Force thousands of musicians to stay home in their studios and what do you get? There’ll be an album boom for sure, just as there’s been an explosion of direct-to-you online live performances, interviews, and social media messages. Most recently, Richard D. James, aka electronic legend Aphex Twin, shared six new songs on Soundcloud. And Radiohead—a band with an equally loyal fanbase and as much longevity and experimental nerve—announced they’re “doing their bit,” as Dazed reports, “by uploading the best of their concerts to their YouTube channel.”
“Now that you have no choice whether or not you fancy a quiet night in,” the band wrote on Instagram, “we hereby present the first of several LIVE SHOWS from the Radiohead Public Library,” their newly-debuted, extensive online archive. The first concert uploaded, Live From a Tent in Dublin, captures an October 2000 performance just days after the release of Kid A. “The 23-song set included several album tracks including ‘Optimistic,’ ‘Morning Bell,’ ‘The National Anthem,’ and ‘In Limbo,’” notes Consequence of Sound. That’s a pivotal moment in the band’s history, for sure. Maybe the shock of that album is hard to feel 20 years on, but immediately after its release, Kid A shattered ideas of what rock bands were allowed to do.
There are many more classic shows to come—some of them documents of events that stand as music history at this point and most evidence of what an incredible live band Radiohead has been, their command of atmosphere and dynamics eerie in its seeming near-effortlessness. Like so much of their output from OK Computer on, these songs sound as relevant as ever, especially Thom Yorke’s anguished vocal in the opener, above, “The National Anthem.” “Everyone is so near,” he wails, “Everyone has got the fear/It’s holding on,” a lyric that neatly sums up his sense of a dystopian post-modernity’s double edge.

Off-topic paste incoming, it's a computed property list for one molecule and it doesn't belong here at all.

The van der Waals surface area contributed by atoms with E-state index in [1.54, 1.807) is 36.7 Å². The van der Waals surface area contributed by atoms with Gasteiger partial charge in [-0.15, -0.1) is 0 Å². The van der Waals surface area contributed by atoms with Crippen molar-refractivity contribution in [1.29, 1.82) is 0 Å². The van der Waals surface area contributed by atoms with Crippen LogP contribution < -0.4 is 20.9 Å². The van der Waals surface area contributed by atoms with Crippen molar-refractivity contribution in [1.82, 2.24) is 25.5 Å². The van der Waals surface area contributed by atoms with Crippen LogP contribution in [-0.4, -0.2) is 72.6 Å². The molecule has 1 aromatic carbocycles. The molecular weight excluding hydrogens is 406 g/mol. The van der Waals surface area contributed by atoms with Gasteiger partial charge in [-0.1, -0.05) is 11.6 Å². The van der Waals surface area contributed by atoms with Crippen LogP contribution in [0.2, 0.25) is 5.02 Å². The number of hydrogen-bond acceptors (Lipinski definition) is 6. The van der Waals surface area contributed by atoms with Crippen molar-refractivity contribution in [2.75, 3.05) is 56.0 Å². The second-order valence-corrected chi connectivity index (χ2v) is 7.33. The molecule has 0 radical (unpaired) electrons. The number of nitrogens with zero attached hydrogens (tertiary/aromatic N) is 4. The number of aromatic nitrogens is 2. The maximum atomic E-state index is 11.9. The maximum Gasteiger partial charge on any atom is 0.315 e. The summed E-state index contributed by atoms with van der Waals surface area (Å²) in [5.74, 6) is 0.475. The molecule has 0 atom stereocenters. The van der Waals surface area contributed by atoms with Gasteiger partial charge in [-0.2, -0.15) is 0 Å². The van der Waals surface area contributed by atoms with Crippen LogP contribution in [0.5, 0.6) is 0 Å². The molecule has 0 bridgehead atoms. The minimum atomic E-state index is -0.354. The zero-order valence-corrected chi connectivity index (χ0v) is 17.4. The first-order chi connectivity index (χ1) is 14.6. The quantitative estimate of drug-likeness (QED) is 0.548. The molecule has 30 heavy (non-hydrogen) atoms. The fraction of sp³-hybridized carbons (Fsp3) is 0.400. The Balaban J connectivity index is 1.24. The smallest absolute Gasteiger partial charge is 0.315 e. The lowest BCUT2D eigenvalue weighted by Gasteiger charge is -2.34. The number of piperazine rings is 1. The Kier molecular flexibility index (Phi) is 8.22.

In our isolation, Yorke constantly suggests, we can feel so uncomfortably, claustrophobically shut in with each other. Like the damned in No Exit, there’s nowhere else to go. So, stay home with Radiohead shows. “We will be releasing one a week until either the restrictions resulting from the current situation are eased, or we run out of shows,” the band writes. “Which will be first? No-one knows.” Will there be a new album? Unlikely. The band’s embrace of their roles as active, public curators of their legacy seems like a signal of Radiohead’s emeritus status.
But they’ve spent the last several years giving away exclusive new songs, live streaming shows, releasing their entire studio catalogue on YouTube, and communicating directly with fans, so neither is their Radiohead Public Library a departure. At Consequence of Sound you can also hear recent podcast interviews with Radiohead guitarist Ed O’Brien (whose first solo album comes out this month) and longtime Radiohead producer and perhaps sixth member of the band, Nigel Godrich.
Check the band’s YouTube channel each week for the latest uploaded concert and enjoy it while it lasts!
Introducing The Radiohead Public Library: Radiohead Makes Their Full Catalogue Available via a Free Online Web Site
The 10 Most Depressing Radiohead Songs According to Data Science: Hear the Songs That Ranked Highest in a Researcher’s “Gloom Index”
Radiohead Puts Every Official Album on YouTube, Making Them All Free to Stream
Josh Jones is a writer and musician based in Durham, NC. Follow him at @jdmagness
Thom Yorke’s (relatively) recent appearance on the BBC’s ‘Desert Island Discs’ is a ‘must listen’ to any Radiohead fans during lockdown too: https://www.bbc.co.uk/programmes/m0008qg3